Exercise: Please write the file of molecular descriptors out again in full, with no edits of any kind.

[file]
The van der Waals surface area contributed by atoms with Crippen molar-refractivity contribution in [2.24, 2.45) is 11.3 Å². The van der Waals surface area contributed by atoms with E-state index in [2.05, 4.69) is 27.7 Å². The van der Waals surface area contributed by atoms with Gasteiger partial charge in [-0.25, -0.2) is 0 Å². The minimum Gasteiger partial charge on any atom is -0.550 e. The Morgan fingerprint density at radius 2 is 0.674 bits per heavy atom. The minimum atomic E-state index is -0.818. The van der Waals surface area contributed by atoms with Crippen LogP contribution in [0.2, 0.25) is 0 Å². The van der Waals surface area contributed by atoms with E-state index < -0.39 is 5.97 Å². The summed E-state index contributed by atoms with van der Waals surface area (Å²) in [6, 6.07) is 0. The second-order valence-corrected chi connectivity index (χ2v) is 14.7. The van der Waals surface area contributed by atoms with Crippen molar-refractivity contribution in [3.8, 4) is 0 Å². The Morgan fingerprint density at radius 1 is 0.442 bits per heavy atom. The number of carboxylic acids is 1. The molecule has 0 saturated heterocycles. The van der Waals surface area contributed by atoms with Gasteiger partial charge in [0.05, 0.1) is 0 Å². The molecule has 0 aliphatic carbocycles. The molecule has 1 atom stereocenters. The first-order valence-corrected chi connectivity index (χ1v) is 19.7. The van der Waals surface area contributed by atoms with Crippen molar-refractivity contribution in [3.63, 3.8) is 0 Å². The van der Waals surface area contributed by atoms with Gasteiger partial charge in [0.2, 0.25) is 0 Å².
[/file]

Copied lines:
The van der Waals surface area contributed by atoms with Crippen molar-refractivity contribution in [2.24, 2.45) is 11.3 Å². The van der Waals surface area contributed by atoms with E-state index in [2.05, 4.69) is 27.7 Å². The van der Waals surface area contributed by atoms with Gasteiger partial charge in [-0.25, -0.2) is 0 Å². The minimum Gasteiger partial charge on any atom is -0.550 e. The Morgan fingerprint density at radius 2 is 0.674 bits per heavy atom. The minimum atomic E-state index is -0.818. The van der Waals surface area contributed by atoms with Crippen LogP contribution in [0.2, 0.25) is 0 Å². The van der Waals surface area contributed by atoms with E-state index < -0.39 is 5.97 Å². The summed E-state index contributed by atoms with van der Waals surface area (Å²) in [6, 6.07) is 0. The second-order valence-corrected chi connectivity index (χ2v) is 14.7. The van der Waals surface area contributed by atoms with Crippen molar-refractivity contribution in [3.8, 4) is 0 Å². The Morgan fingerprint density at radius 1 is 0.442 bits per heavy atom. The number of carboxylic acids is 1. The molecule has 0 saturated heterocycles. The van der Waals surface area contributed by atoms with Gasteiger partial charge in [0.05, 0.1) is 0 Å². The molecule has 0 aliphatic carbocycles. The molecule has 1 atom stereocenters. The first-order valence-corrected chi connectivity index (χ1v) is 19.7. The van der Waals surface area contributed by atoms with Crippen molar-refractivity contribution in [3.63, 3.8) is 0 Å². The van der Waals surface area contributed by atoms with Gasteiger partial charge in [0.2, 0.25) is 0 Å².